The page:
Chinese Vs. American Popularity

Chart showing responses to Question 32, If ASEAN were forced to align itself with one of the strategic rivals, which should it choose? (Photo: ISEAS-Yusof Ishak Institute ASEAN Studies Centre)

China’s popularity increased significantly among respondents in Southeast Asia, going from 38.9 percent in 2023’s survey to 50.5 percent in 2024. Among the countries that have the most respondents who would prefer to align with China, Malaysia, Indonesia, Laos, Brunei, and Thailand have the highest percentages, ranging from 75.1 percent (Malaysia) to 52.2 percent (Thailand). Furthermore, China saw a substantial increase of approximately 20 percent in respondents in Indonesia, Laos, and Malaysia voicing their view that their countries should align with China between 2023 and 2024. The survey pointed out that the increase is due to the three countries benefiting greatly from China’s Belt and Road Initiative (BRI) and increased trade and investment relations.

In contrast to China’s increase, the United States’ popularity faced a steep decrease (11.6 percent) from 2023 (61.1 percent) to 2024 (49.5 percent). While the United States still has a significant amount of support in the Philippines, Vietnam, Singapore, Myanmar, and Cambodia, the percentage decreased from 2023 to 2024. However, both the Philippines and Vietnam saw an increase in respondents voicing that their countries should align with the United States. The rise was especially significant in the Philippines, increasing from 78.8 percent to 83.3 percent between the two surveys. The survey’s authors point to the country’s increasing their alliance with the United States due to China’s increasingly aggressive actions in the South China Sea (SCS).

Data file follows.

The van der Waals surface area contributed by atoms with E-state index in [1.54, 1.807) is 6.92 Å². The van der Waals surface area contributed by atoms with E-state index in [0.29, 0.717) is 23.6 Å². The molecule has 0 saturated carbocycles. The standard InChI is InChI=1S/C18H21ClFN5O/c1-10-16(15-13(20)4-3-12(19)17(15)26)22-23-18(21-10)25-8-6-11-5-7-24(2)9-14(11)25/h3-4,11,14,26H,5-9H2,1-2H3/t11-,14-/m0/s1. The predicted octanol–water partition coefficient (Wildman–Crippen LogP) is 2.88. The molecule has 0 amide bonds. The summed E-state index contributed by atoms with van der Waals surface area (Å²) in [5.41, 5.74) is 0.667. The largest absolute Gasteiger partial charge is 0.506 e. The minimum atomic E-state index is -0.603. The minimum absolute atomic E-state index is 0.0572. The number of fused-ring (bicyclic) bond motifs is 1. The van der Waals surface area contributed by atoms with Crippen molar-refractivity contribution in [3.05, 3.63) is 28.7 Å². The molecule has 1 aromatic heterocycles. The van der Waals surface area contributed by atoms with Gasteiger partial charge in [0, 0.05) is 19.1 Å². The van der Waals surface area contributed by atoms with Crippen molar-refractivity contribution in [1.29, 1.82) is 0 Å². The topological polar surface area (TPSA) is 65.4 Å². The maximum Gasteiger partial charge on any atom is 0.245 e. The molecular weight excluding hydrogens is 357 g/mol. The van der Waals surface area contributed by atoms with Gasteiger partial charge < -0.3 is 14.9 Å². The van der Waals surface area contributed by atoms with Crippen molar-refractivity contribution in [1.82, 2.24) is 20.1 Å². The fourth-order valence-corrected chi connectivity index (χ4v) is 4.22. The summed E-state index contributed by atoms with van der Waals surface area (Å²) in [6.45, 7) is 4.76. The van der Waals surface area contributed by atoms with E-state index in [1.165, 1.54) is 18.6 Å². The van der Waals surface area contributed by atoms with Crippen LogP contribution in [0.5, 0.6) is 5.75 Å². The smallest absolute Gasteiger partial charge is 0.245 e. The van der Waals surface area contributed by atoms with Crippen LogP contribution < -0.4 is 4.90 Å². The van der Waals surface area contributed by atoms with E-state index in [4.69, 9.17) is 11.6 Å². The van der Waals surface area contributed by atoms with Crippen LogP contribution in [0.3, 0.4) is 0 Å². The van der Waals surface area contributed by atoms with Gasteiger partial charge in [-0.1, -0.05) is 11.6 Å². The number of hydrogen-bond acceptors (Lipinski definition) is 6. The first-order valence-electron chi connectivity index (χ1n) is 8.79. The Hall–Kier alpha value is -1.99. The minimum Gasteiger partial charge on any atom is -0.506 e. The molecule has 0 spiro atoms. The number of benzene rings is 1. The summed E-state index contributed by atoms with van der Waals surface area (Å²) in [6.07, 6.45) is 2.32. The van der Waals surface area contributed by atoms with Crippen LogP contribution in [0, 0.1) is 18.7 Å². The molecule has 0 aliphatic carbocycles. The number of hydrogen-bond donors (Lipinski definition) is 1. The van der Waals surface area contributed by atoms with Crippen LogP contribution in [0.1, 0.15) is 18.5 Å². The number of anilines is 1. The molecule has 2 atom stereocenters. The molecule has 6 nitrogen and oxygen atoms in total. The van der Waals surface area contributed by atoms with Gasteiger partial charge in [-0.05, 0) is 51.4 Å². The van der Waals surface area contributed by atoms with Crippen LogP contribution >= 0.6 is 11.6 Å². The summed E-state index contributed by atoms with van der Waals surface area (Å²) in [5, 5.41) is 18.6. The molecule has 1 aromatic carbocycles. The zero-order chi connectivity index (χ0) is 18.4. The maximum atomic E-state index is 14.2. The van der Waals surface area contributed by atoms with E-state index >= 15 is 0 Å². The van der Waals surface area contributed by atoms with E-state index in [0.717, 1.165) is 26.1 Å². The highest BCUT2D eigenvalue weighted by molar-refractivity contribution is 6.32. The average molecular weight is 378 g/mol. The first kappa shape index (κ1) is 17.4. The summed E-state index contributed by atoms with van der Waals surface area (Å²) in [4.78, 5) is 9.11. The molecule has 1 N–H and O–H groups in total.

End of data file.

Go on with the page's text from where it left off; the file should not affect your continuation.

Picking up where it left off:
The survey is significant because it likely reveals how significantly sentiment changed in the Southeast Asia region between 2023 and 2024. For example, the respondents viewed U.S.-China decoupling and intensifying economic tensions between major powers as an increasing major issue in the region. They understand that the Southeast Asia region sits at a strategically important region in terms of international investment and trade and that their economies depend on them to varying degrees.

The respondents also understand that their countries would likely be caught between China and the United States if economic tensions increase between both countries. Furthermore, the respondents understand that tensions would adversely affect their countries’ economies, especially if they were forced to choose between two sides. China could use various economic coercive measures if the countries decide to increase relations with the United States over China. Furthermore, China could also use BRI investment or projects to entice or pressure the countries from increasing their relationship or siding with the United States.